We had dinner one evening on a barge down the Seine, and as the icy Spring wind whipped across our boat we sat inside having good food and wine, and glimpsed the Eiffel Tower and other delights through rain-streaked windows.

Again, I saw a lot of what happened over the three days in Paris, and particularly how I experienced it, as metaphoric for so much in life. High expectations are good. But that doesn’t necessarily mean that it is how it’ll pan out. Therefore, how we experience something is often largely attitudinal – and within our power to change.

I recently read a terrific book given to me by my brother-in-law. There was one particular line that was truly profound: “At any moment, you are but one thought away from being happy or sad”. Naturally life throws us curve balls where our emotions aren’t just thought-led but where something calamitous happens, like the loss or illness of a loved one.

But in the day-to-day ebb and flow of life, a lot of our emotions are simply a matter of thoughts – and far too often we feed the negative ones and ignore the positive alternatives. I’ve decided to try to train my mind to deliberately choose a positive default setting. There is indeed nothing positive that comes from negativity. Positivity unlocks huge potential for creativity, interesting solutions, and fresh (unencumbered) thinking.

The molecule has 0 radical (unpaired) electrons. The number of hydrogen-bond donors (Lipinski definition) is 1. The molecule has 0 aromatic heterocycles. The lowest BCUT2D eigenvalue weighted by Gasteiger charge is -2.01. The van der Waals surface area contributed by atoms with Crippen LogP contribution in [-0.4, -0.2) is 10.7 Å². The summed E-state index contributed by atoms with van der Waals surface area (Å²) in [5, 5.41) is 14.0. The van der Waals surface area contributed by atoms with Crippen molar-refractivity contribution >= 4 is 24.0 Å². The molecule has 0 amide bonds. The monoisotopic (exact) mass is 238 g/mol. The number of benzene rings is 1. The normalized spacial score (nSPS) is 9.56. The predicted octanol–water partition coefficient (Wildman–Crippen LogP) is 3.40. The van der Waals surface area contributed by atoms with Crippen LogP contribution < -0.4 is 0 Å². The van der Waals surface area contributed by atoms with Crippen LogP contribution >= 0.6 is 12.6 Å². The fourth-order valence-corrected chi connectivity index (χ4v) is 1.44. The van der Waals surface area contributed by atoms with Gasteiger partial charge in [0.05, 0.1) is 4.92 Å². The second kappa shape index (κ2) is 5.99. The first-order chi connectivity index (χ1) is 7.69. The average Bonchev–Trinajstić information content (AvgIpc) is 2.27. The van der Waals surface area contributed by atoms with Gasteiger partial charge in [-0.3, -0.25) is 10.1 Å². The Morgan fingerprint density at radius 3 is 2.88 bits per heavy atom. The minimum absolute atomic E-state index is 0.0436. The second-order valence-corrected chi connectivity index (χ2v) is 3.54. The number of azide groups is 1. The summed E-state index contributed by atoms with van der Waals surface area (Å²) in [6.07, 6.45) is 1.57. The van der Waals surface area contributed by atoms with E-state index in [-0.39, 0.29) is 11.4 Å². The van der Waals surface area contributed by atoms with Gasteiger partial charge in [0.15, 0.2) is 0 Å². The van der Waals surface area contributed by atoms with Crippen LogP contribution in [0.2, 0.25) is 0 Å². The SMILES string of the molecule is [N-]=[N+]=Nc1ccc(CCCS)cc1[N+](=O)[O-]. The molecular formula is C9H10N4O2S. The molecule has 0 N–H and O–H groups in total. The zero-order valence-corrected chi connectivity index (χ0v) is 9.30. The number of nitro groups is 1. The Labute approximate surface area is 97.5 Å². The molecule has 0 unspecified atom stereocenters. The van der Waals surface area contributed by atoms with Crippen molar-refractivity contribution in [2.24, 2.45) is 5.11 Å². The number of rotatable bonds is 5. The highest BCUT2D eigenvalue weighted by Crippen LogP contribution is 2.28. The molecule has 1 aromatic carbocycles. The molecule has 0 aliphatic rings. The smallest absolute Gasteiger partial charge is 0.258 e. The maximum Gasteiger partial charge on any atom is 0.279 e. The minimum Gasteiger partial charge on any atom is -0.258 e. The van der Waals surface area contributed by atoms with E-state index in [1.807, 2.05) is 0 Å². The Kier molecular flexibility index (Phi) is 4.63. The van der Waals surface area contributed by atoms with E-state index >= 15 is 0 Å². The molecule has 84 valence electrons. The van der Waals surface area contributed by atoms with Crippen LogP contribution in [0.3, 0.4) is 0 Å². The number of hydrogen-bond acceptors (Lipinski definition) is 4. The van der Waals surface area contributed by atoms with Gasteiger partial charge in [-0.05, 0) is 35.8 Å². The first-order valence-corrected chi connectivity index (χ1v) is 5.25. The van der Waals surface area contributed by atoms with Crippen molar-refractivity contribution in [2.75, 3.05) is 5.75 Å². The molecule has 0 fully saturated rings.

So how lucky I was to have all those interesting quirks and challenges on my little trip to Paris, for without them, I would have had little to write about.

Merci et adieu.




One Comment leave one →
  1. Sarah Gebers permalink
    May 27, 2014 4:06 pm

    C’est la vie and a great example of how it will either be great, or make a great story.

Leave a Reply

Fill in your details below or click an icon to log in: Logo

You are commenting using your account. Log Out /  Change )

Google photo

You are commenting using your Google account. Log Out /  Change )

Twitter picture

You are commenting using your Twitter account. Log Out /  Change )

Facebook photo

You are commenting using your Facebook account. Log Out /  Change )

Connecting to %s

%d bloggers like this: